Tiny spring onions or scallions, stems trimmed to about 4 inches in length, rinsed and dried
Warm sea-salted water in a sprayer
In a large bowl, beat together with a fork the flour, beer, water, and sea salt to form a thin batter. Let the batter rest for an hour or so, covered and at room temperature. Stir in the ice cubes and let the batter rest for an additional half-hour. Stir the batter again. It should now be smooth and have the texture of heavy cream. If it’s too thick, add cold water by the tablespoonful until the “heavy cream” texture is achieved.
Over a medium flame, heat the oil in a deep fryer or a heavy pan to a depth of 3.” The more slowly the oil heats, the more evenly it will heat, helping you to avoid hot and cold spots and unevenly fried foods. Test the oil by dropping in a cube of bread. If it sizzles and turns golden in a few seconds, the oil is ready.
Drag the flowers, herbs, and spring onions through the batter, shaking off the excess. Place them into the hot oil and let them bob about for half a minute or so, allowing them to take on a good, dark crust. Turn them with tongs, to finish frying, then remove them with a slotted spoon to absorbent paper towels. Using a virgin plant sprayer, spray each batch immediately with warm sea-salted water and keep them in a 100-degree oven while you fry the next batch. Better, gather people around the stove and eat the things pan to hand to mouth. A very informal first course.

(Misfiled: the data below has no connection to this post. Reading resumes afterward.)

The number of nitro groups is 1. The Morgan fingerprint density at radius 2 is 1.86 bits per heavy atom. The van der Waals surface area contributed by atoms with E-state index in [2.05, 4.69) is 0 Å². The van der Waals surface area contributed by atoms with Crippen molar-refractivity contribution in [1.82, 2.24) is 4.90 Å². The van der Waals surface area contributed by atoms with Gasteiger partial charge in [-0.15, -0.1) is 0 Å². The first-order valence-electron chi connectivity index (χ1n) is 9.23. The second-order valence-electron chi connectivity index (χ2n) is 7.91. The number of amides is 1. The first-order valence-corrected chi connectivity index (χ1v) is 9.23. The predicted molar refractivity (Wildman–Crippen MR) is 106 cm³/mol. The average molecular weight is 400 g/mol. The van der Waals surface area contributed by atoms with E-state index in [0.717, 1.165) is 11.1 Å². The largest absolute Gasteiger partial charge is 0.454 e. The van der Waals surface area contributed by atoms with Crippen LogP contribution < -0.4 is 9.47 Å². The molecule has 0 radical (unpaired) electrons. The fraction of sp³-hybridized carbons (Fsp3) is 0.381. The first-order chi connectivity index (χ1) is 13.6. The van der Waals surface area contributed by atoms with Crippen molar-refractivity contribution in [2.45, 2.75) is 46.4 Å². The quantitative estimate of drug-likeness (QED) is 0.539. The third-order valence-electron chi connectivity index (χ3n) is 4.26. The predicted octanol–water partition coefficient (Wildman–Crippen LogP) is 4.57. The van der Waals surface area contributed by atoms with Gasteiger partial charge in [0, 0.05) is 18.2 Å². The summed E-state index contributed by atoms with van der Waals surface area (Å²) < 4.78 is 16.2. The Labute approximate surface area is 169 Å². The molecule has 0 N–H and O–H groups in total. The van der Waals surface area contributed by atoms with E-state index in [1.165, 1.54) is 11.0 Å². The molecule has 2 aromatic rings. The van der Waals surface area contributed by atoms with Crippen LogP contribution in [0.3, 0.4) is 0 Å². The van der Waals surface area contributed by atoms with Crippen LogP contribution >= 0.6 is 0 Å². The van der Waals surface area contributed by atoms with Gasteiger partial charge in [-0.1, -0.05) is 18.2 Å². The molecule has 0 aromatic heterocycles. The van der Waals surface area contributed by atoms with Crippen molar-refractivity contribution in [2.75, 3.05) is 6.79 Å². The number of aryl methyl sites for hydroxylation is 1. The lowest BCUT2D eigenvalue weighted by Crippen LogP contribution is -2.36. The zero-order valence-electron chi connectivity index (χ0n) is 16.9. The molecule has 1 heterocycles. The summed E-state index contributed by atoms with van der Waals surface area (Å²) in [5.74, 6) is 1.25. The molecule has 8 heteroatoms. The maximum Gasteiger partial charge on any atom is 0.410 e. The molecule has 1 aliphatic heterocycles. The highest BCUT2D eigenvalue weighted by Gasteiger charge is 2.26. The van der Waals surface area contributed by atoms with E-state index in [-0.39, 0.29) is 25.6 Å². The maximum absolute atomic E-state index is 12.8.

“De Blasi’s glittering descriptions and mouthwatering recipes take you directly into the heart of Italy and into the souls of the Italian people.”
-Adriana Trigiani, New York Times bestselling author of Lucia, Lucia
“Nearly every page has some crack piece of travel wisdom … an accessible, inspiring journey.” -Kirkus
The Sell-Your-House, See-the-World Life!
Reunited after thirty-five years and wrestling a serious case of wanderlust, Lynne and Tim Martin decided to sell their house and possessions and live abroad full-time. They’ve never looked back. With just two suitcases, two computers, and each other, the Martins embark on a global adventure, taking readers from sky-high pyramids in Mexico to Turkish bazaars to learning the contact sport of Italian grocery shopping. But even as they embrace their new home-free lifestyle, the Martins grapple with its challenges, including hilarious language barriers, finding financial stability, and missing the family they left behind. Together, they learn how to live a life-and love-without borders.
From glittering Georgian mansions in Ireland to the windswept coasts of Portugal, this euphoric, inspiring memoir is more than a tale of second chances. Recently featured on NPR’s Here and Now, as well as in the New York Times, Home Sweet Anywhere is a road map for anyone who dreams of turning the idea of life abroad into a reality.
“The author writes in an engaging, descriptive style that makes the reader feel s/he’s been invited along for the journey. And what a journey it has been. … The book is not just about travel, it’s about embracing the life you have and living it to the fullest.” – New York Journal of Books
Venice is undoubtedly one of the most written upon cities and certainly the most photographed one. And yet another guide on Venice? Five walking tours take you to discover the modern Venice, the less known side of the city, hidden and far away from the well known places.